The last surprise Fed rate hike was followed by the 'bond market massacre' of 1994

The Federal Reserve meets on Wednesday and Thursday to decide if it will end the era of 0% interest rates, which it introduced in December 2008in its effort to stimulategrowthand inflation in the wake of the global financial crisis.

Currently, the consensus is expecting the Fed to keep rates unchanged. However, there are many economists with high conviction that the Fed will indeed hike rates when the Fed publishes its FOMC statement at 2:oo p.m. ET on Thursday.

The market would be surprised.

Meanwhile in the futures market, traders have put a 32% probability on a rate hike announcement. This number is implied by the trading in fed funds futures contracts.

Larry Summers, who was once considered the frontrunner to be Chairman of the Federal Reserve, argues that the Fed should take one look at that crummy probability as justification enough to wait.

“In the last 20 years, the Fed has never tightened without guiding the futures market to at least a 70% chance of a tightening,” Summers writes. “So a move now, given how expectations have been managed, would be an extraordinary shock at a highly uncertain time.”

Morgan Stanley interest rate guru Matthew Hornbach agrees.

In a must-read report titled “The Fed Will Not Ignore the Lessons of 1994,” Hornbach examines the history of market-implied probabilities of fed funds futures ahead of previous rate hike cycles. And as implied by the headline, the rate hike of 1994 offers a chilling lesson.

“The 1994 hike cycle — while broadly anticipated — surprised investors in terms of the timing and magnitude of rate hikes along the way,” Hornbach noted. “With an improving economy in 1993, the stage had been set for a rise in interest rates. However, the Fed surprised the market many times, including with its first rate hike in February 1994. Going into that hike, the market had only priced in a ~22% probability of liftoff one week before the February 1994 FOMC meeting.”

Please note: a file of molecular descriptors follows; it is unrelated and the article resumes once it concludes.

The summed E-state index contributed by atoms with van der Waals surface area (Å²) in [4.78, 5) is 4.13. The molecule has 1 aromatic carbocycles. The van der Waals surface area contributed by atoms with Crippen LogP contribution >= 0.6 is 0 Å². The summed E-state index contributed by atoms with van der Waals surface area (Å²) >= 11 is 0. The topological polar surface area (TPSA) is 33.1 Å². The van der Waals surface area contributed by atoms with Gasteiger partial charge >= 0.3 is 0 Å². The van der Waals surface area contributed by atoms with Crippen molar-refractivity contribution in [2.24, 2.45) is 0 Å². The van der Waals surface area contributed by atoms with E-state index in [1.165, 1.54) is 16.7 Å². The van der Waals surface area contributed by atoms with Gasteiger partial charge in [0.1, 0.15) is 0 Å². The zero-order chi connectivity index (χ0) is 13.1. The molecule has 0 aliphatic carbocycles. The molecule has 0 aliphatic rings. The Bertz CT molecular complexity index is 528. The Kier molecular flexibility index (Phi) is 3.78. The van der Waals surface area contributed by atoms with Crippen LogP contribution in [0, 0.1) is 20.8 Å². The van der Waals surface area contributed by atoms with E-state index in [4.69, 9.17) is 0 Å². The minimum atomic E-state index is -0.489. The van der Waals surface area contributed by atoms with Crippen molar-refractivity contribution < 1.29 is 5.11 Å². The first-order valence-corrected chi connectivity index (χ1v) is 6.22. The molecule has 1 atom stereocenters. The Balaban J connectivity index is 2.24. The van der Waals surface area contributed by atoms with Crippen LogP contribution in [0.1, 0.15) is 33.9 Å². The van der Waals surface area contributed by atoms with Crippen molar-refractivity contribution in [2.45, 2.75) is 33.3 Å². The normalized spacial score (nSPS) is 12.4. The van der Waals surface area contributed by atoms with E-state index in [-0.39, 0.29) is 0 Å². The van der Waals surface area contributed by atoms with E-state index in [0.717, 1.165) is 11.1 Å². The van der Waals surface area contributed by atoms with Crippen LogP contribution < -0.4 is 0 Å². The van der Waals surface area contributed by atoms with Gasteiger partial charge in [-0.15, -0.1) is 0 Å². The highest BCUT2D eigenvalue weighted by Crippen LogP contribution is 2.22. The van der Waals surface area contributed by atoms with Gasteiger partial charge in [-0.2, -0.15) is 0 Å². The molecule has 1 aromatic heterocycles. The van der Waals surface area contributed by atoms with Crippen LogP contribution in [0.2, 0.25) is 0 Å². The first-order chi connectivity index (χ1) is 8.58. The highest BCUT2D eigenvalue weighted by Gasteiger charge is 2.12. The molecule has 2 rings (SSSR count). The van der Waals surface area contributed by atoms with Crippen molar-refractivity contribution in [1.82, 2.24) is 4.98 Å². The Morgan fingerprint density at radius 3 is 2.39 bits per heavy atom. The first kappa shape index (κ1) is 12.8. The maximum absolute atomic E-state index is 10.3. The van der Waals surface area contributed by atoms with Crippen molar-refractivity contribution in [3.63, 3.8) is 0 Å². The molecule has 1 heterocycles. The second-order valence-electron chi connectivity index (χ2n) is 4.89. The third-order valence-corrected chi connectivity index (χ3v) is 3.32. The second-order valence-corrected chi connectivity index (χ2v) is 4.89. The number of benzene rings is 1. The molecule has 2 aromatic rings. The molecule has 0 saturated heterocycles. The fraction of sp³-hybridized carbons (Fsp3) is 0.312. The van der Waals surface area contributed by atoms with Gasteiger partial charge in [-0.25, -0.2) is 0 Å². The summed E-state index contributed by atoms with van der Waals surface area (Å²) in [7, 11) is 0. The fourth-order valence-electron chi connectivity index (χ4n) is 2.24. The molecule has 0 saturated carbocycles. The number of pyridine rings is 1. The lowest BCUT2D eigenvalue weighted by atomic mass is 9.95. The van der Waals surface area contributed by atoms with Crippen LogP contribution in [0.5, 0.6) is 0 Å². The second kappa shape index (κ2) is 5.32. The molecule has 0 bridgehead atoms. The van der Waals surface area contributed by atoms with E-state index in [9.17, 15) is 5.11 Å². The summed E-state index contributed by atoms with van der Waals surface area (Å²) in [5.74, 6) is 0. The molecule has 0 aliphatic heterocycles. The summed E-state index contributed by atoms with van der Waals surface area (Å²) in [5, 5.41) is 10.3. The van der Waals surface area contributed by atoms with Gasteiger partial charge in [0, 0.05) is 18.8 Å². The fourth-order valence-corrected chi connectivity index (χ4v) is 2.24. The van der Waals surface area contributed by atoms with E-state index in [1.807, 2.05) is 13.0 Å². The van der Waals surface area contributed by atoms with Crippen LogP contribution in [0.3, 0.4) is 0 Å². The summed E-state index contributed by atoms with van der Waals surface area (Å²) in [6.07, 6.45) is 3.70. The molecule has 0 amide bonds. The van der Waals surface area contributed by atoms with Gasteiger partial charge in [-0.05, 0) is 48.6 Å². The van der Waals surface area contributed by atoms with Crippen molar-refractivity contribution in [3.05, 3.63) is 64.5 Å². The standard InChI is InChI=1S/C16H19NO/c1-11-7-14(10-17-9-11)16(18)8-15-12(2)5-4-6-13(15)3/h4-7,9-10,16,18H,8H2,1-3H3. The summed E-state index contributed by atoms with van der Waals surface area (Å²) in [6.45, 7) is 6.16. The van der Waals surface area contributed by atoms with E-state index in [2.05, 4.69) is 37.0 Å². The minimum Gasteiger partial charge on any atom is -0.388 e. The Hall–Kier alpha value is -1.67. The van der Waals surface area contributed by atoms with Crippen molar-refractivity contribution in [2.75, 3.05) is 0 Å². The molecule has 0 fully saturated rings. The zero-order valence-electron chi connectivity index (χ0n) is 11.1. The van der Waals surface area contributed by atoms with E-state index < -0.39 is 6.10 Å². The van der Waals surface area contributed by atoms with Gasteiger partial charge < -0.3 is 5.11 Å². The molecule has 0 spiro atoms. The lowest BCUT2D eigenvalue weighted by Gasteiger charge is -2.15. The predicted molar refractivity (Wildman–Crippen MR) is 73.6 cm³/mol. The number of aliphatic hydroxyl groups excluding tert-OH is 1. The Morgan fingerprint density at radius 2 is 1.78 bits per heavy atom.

The “Bond Market Massacre” of 1994

“What followed was dubbed by Fortune Magazine as the ‘Bond Market Massacre,'” Summers remembered. “Over the ensuing nine months, the interest rate on the 10-year bond rose by 2.2 percentage points — nearly twice as big an increase as any subsequently — with mortgage rates rising in tandem. Volatility spiked dramatically across the world, and Orange County had the then-largest municipal bankruptcy in U.S. history. Mexico and Argentina moved towards financial crisis.”

“[F]inancial conditions as measured by the Chicago Fed’s adjusted national financial conditions index stayed tight after the first rate hike with many local peaks through the cycle,” Hornbach observed. (Chicago’s financial conditions index measures the difficulty in accessing financing in the debt and equity market.)

It’s for fear of further deterioration in financial conditions that Goldman Sachs’ economists also believe the Fed will hold off.

Communication is key.

“There is a point here quite separate from the issue of what monetary policy should be,” Summers continued. “Communication is a key part of the art of monetary policy. The Fed for a generation has caused its tightening moves to be anticipated because it learned from the 1994 experience. The same approach should be taken going forward. Even if it were otherwise a good idea to tighten, no adequate predicate has been laid for a rate increase this week.”

Hornbach would agree.

“Given the currently low 30% implied probability of liftoff, a hike at the September FOMC meeting would represent a surprise to the markets,” he wrote. “Given our view that the Fed will prefer to avoid delivering big surprises, the current low market-implied probability of a September liftoff (among other considerations) should dissuade the Fed from hiking at the September FOMC meeting.”

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